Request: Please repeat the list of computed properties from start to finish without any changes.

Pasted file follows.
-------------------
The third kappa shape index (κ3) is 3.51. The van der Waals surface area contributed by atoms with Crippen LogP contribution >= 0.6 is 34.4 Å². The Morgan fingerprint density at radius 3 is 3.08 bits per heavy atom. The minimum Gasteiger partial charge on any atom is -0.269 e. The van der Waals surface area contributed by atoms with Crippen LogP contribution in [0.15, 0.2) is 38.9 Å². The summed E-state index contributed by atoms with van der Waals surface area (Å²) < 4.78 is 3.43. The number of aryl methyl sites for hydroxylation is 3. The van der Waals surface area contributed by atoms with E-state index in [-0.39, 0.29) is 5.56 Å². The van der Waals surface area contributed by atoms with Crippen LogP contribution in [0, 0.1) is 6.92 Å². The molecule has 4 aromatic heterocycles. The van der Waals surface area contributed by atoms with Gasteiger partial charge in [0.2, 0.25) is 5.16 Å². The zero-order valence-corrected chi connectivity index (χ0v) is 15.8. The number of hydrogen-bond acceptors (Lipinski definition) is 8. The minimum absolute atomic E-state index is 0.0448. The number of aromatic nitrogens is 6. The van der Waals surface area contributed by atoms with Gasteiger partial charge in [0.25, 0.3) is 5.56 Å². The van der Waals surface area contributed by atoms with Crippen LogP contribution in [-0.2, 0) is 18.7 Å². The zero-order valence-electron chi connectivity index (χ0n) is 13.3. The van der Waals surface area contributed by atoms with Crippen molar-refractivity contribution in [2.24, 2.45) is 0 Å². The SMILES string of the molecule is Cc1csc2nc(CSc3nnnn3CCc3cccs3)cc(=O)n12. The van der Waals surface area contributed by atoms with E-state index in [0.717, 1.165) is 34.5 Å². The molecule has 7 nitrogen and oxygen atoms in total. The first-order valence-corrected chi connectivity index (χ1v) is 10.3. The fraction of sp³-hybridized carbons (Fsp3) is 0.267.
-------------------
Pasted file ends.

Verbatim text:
The third kappa shape index (κ3) is 3.51. The van der Waals surface area contributed by atoms with Crippen LogP contribution >= 0.6 is 34.4 Å². The Morgan fingerprint density at radius 3 is 3.08 bits per heavy atom. The minimum Gasteiger partial charge on any atom is -0.269 e. The van der Waals surface area contributed by atoms with Crippen LogP contribution in [0.15, 0.2) is 38.9 Å². The summed E-state index contributed by atoms with van der Waals surface area (Å²) < 4.78 is 3.43. The number of aryl methyl sites for hydroxylation is 3. The van der Waals surface area contributed by atoms with E-state index in [-0.39, 0.29) is 5.56 Å². The van der Waals surface area contributed by atoms with Crippen LogP contribution in [0, 0.1) is 6.92 Å². The molecule has 4 aromatic heterocycles. The van der Waals surface area contributed by atoms with Gasteiger partial charge in [0.2, 0.25) is 5.16 Å². The zero-order valence-corrected chi connectivity index (χ0v) is 15.8. The number of hydrogen-bond acceptors (Lipinski definition) is 8. The minimum absolute atomic E-state index is 0.0448. The number of aromatic nitrogens is 6. The van der Waals surface area contributed by atoms with Gasteiger partial charge in [0.25, 0.3) is 5.56 Å². The van der Waals surface area contributed by atoms with Crippen LogP contribution in [-0.2, 0) is 18.7 Å². The zero-order valence-electron chi connectivity index (χ0n) is 13.3. The van der Waals surface area contributed by atoms with Crippen molar-refractivity contribution in [2.24, 2.45) is 0 Å². The SMILES string of the molecule is Cc1csc2nc(CSc3nnnn3CCc3cccs3)cc(=O)n12. The van der Waals surface area contributed by atoms with E-state index in [0.717, 1.165) is 34.5 Å². The molecule has 7 nitrogen and oxygen atoms in total. The first-order valence-corrected chi connectivity index (χ1v) is 10.3. The fraction of sp³-hybridized carbons (Fsp3) is 0.267.